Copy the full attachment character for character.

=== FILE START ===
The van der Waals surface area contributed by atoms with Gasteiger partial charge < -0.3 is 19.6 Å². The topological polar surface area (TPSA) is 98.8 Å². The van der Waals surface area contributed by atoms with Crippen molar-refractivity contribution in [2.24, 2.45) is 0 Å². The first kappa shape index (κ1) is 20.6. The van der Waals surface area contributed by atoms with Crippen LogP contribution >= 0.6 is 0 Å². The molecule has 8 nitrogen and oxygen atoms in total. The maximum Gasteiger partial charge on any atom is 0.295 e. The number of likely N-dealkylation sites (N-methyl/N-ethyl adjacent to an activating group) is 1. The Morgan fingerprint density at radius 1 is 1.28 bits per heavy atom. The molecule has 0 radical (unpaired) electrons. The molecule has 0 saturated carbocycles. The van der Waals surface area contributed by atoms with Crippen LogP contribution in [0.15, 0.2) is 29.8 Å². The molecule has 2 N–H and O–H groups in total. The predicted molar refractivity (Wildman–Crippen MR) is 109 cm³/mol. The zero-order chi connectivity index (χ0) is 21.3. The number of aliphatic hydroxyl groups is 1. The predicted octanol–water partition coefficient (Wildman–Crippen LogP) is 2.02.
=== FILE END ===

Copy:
The van der Waals surface area contributed by atoms with Gasteiger partial charge < -0.3 is 19.6 Å². The topological polar surface area (TPSA) is 98.8 Å². The van der Waals surface area contributed by atoms with Crippen molar-refractivity contribution in [2.24, 2.45) is 0 Å². The first kappa shape index (κ1) is 20.6. The van der Waals surface area contributed by atoms with Crippen LogP contribution >= 0.6 is 0 Å². The molecule has 8 nitrogen and oxygen atoms in total. The maximum Gasteiger partial charge on any atom is 0.295 e. The number of likely N-dealkylation sites (N-methyl/N-ethyl adjacent to an activating group) is 1. The Morgan fingerprint density at radius 1 is 1.28 bits per heavy atom. The molecule has 0 radical (unpaired) electrons. The molecule has 0 saturated carbocycles. The van der Waals surface area contributed by atoms with Crippen LogP contribution in [0.15, 0.2) is 29.8 Å². The molecule has 2 N–H and O–H groups in total. The predicted molar refractivity (Wildman–Crippen MR) is 109 cm³/mol. The zero-order chi connectivity index (χ0) is 21.3. The number of aliphatic hydroxyl groups is 1. The predicted octanol–water partition coefficient (Wildman–Crippen LogP) is 2.02.